Taiwan-based Next Media Animation offers this youthful coverage, complete with animation and hoop-shooting, of their countryman, from three charming young female commentators.

Meanwhile, ever the contrarian, the Daily Beast's Buzz Bissinger offers this calm-the-hysteria commentary.  Though he admires Lin for being "quick and fearless to the hoop," he makes the unassailable point that "four games do not a career make."

Still, among NBA fans, New Yorkers, Harvard grads, Asian-Americans, and anyone who loves a good story, all eyes will be on the Air Canada Centre tonight.


P.S. Thinking of a last-minute road trip? USA Today reported Monday that courtside seats were selling for more than $1,600.  (Similar tickets for Toronto's next home game, against the San Antonio Spurs, top out at $896.)  Now that's  Linsanity.

(AP photo)

Twitter: @SulliView

Lady Gaga's eating disorder and the 'hunger' epidemic among teen girls

Lady-gaga-fhm-germany-1_133329"I wanted to be a skinny little ballerina, but I was a voluptuous little Italian girl whose dad had meatballs on the table every night."   

That's how Lady Gaga answered a teen girl's question recently when she was asked about her own body image issues at the Brentwood School, the tony Los Angeles prep school.  As the Huffington Post reports, the 25-year-old pop star also spoke candidly about having been bulimic as a teenager, about her continuing struggles with maintaining a healthy weight and about the media's distortions of how she looks.

 "Every video I'm in, every magazine cover, they stretch you -- they make you perfect," she confessed. "It's not real life."  Consider the magazine cover at right, in which Gaga's image was undoubtedly digitally enhanced for the men's magazine, FHM.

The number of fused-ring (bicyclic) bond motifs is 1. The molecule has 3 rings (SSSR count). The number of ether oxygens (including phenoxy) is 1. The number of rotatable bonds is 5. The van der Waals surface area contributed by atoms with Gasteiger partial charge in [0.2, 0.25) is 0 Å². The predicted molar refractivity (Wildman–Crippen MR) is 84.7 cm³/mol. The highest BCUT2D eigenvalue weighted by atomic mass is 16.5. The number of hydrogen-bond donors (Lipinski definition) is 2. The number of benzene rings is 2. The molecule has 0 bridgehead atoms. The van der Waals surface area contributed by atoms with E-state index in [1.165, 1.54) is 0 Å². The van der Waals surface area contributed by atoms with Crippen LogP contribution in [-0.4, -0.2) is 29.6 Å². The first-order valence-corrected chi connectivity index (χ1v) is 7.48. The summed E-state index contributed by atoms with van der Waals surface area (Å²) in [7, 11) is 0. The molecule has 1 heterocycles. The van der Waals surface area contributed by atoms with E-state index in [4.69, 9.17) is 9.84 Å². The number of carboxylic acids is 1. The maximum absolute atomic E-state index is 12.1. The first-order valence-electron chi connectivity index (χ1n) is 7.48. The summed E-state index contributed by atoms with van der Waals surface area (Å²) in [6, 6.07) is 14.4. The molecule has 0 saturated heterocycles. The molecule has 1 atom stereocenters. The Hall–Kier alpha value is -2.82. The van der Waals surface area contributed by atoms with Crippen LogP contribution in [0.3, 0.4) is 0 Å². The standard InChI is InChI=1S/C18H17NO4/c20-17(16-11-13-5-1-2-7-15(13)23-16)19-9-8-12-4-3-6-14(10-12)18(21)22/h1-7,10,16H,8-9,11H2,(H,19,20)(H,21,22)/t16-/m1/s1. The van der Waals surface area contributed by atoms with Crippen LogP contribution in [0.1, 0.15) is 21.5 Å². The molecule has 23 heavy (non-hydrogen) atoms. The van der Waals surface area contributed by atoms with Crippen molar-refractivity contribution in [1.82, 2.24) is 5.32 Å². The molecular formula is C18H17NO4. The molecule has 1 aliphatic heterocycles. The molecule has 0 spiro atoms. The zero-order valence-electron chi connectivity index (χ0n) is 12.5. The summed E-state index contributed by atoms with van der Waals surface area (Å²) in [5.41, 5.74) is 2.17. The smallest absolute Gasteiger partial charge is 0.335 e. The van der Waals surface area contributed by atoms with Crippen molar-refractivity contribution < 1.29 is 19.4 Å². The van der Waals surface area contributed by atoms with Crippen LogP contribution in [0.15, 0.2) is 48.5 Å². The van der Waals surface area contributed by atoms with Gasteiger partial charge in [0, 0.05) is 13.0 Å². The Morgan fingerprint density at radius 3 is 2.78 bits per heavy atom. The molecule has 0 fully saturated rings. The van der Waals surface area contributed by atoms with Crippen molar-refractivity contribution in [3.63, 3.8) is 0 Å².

But that's what girls are up against, as they inevitably compare themselves to the "not-real-life" images of celebrities.

And media distortion is, no doubt, one factor that has led to an epidemic of eating disorders among teen girls.  One in 10 girls in the U.S. suffers from an eating disorder, says the American Academy of Child and Adolescent Psychiatry, and the age of the girls is getting younger all the time. The results -- including organ damage and sometimes death -- are devastating.

On the same subject, consider this startling piece, also from the Huffington Post, on the "thinspo" (thin inspiration) movement.  A hidden network of girls writing and posting photos on Tumblr --  the microblogging platform that's all the rage with teenagers -- is growing rapidly.  And it can be dangerous.

"This codependent sisterhood of bloggers," the story says, "uses Tumblr for one sole purpose: to lose extreme and unhealthy amounts of weight."

Lady Gaga's advice is simple enough: "The dieting has got to stop. Everyone just knock it off. Because at the end of the day, it's affecting kids your age, and it's making girls sick."